Optimizing´╗┐ ethyl cellulose-ethanol delivery towards enabling ablation of cervical dysplasia.

Journal Article (Journal Article)

In low-income countries, up to 80% of women diagnosed with cervical dysplasia do not return for follow-up care, primarily due to treatment being inaccessible. Here, we describe development of a low-cost, portable treatment suitable for such settings. It is based on injection of ethyl cellulose (EC)-ethanol to ablate the transformation zone around the os, the site most impacted by dysplasia. EC is a polymer that sequesters the ethanol within a prescribed volume when injected into tissue, and this is modulated by the injected volume and delivery parameters (needle gauge, bevel orientation, insertion rate, depth, and infusion rate). Salient injection-based delivery parameters were varied in excised swine cervices. The resulting injection distribution volume was imaged with a wide-field fluorescence imaging device or computed tomography. A 27G needle and insertion rate of 10 mm/s achieved the desired insertion depth in tissue. Orienting the needle bevel towards the outer edge of the cervix and keeping infusion volumes ≤ 500 µL minimized leakage into off-target tissue. These results guided development of a custom hand-held injector, which was used to locate and ablate the upper quadrant of a swine cervix in vivo with no adverse events or changes in host temperature or heart rate. After 24 h, a distinct region of necrosis was detected that covered a majority (> 75%) of the upper quadrant of the cervix, indicating four injections could effectively cover the full cervix. The work here informs follow up large animal in vivo studies, e.g. in swine, to further assess safety and efficacy of EC-ethanol ablation in the cervix.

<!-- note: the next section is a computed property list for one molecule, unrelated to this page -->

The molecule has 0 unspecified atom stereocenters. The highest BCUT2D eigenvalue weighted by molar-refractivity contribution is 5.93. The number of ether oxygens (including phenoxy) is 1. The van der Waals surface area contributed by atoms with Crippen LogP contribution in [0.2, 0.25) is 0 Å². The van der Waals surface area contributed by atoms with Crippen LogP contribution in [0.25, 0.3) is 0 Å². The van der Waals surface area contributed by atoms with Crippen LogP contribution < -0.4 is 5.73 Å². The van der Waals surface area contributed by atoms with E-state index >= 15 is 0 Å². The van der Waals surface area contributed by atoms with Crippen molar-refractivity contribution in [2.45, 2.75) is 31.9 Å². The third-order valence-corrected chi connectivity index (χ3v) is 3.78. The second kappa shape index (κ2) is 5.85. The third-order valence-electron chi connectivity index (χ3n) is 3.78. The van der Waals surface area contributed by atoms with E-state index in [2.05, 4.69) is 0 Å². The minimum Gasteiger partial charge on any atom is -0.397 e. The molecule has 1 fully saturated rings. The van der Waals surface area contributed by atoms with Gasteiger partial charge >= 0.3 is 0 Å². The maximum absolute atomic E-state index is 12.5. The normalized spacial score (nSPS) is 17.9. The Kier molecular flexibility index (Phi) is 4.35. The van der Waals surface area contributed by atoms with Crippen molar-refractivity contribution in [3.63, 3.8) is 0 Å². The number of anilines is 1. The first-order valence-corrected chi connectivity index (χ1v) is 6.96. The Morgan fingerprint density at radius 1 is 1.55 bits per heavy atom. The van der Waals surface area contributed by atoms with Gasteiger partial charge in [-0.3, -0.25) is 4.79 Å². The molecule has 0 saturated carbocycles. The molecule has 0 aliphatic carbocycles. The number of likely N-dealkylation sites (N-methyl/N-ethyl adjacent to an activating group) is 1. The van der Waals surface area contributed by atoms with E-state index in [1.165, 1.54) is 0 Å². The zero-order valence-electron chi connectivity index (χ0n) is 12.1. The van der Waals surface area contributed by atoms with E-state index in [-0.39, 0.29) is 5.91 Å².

Full Text

Duke Authors

Cited Authors

  • Mueller, JL; Morhard, R; DeSoto, M; Chelales, E; Yang, J; Nief, C; Crouch, B; Everitt, J; Previs, R; Katz, D; Ramanujam, N

Published Date

  • August 19, 2021

Published In

Volume / Issue

  • 11 / 1

Start / End Page

  • 16869 -

PubMed ID

  • 34413378

Pubmed Central ID

  • PMC8376953

Electronic International Standard Serial Number (EISSN)

  • 2045-2322

Digital Object Identifier (DOI)

  • 10.1038/s41598-021-96223-9

Language

  • eng

Conference Location

  • England